In some embodiments, the media guidance application is a client-server based application. Data for use by a thick or thin client implemented on user equipment device 1200 is retrieved on-demand by issuing requests to a server remote to the user equipment device 1200. In one example of a client-server based guidance application, control circuitry 1204 runs a web browser that interprets web pages provided by a remote server. For example, the remote server may store the instructions for the application in a storage device. The remote server may process the stored instructions using circuitry (e.g., control circuitry 1204) and generate the displays discussed above and below. The client device may receive the displays generated by the remote server and may display the content of the displays locally on equipment device 1200. This way, the processing of the instructions is performed remotely by the server while the resulting displays are provided locally on equipment device 1200. Equipment device 1200 may receive inputs from the user via input interface 1210 and transmit those inputs to the remote server for processing and generating the corresponding displays. For example, equipment device 1200 may transmit a communication to the remote server indicating that an up/down button was selected via input interface 1210. The remote server may process instructions in accordance with that input and generate a display of the application corresponding to the input (e.g., a display that moves a cursor up/down). The generated display is then transmitted to equipment device 1200 for presentation to the user.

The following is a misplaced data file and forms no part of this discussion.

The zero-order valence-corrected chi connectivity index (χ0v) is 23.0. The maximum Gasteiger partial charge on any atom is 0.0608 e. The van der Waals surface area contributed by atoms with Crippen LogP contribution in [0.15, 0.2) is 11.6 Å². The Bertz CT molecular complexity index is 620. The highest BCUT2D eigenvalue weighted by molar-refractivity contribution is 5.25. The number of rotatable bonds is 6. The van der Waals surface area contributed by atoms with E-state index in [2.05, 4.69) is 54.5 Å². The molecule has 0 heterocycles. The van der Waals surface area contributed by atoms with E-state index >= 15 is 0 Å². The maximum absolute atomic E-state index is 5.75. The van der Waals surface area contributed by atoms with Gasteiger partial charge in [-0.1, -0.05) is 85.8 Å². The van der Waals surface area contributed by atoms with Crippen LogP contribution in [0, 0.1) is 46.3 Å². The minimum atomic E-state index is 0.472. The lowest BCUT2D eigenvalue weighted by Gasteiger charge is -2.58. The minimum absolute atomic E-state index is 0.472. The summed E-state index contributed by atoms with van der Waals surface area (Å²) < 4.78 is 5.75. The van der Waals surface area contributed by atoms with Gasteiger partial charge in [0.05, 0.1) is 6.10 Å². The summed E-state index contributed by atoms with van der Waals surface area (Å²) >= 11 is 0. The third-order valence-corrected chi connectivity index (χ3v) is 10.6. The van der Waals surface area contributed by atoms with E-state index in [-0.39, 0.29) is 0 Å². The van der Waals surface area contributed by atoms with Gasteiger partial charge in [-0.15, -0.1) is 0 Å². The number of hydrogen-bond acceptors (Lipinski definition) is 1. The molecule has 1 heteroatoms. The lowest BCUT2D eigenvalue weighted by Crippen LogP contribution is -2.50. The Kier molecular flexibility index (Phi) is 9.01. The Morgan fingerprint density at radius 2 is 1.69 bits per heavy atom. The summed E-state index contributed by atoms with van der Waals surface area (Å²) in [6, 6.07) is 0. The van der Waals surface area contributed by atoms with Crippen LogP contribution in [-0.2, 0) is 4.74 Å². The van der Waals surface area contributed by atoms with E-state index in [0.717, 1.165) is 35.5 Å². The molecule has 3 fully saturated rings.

In some embodiments, the media guidance application is downloaded and interpreted or otherwise run by an interpreter or virtual machine (run by control circuitry 1204). In some embodiments, the guidance application may be encoded in the ETV Binary Interchange Format (EBIF), received by control circuitry 1204 as part of a suitable feed, and interpreted by a user agent running on control circuitry 1204. For example, the guidance application may be an EBIF application. In some embodiments, the guidance application may be defined by a series of JAVA-based files that are received and run by a local virtual machine or other suitable middleware executed by control circuitry 1204. In some of such embodiments (e.g., those employing MPEG-2 or other digital media encoding schemes), the guidance application may be, for example, encoded and transmitted in an MPEG-2 object carousel with the MPEG audio and video packets of a program.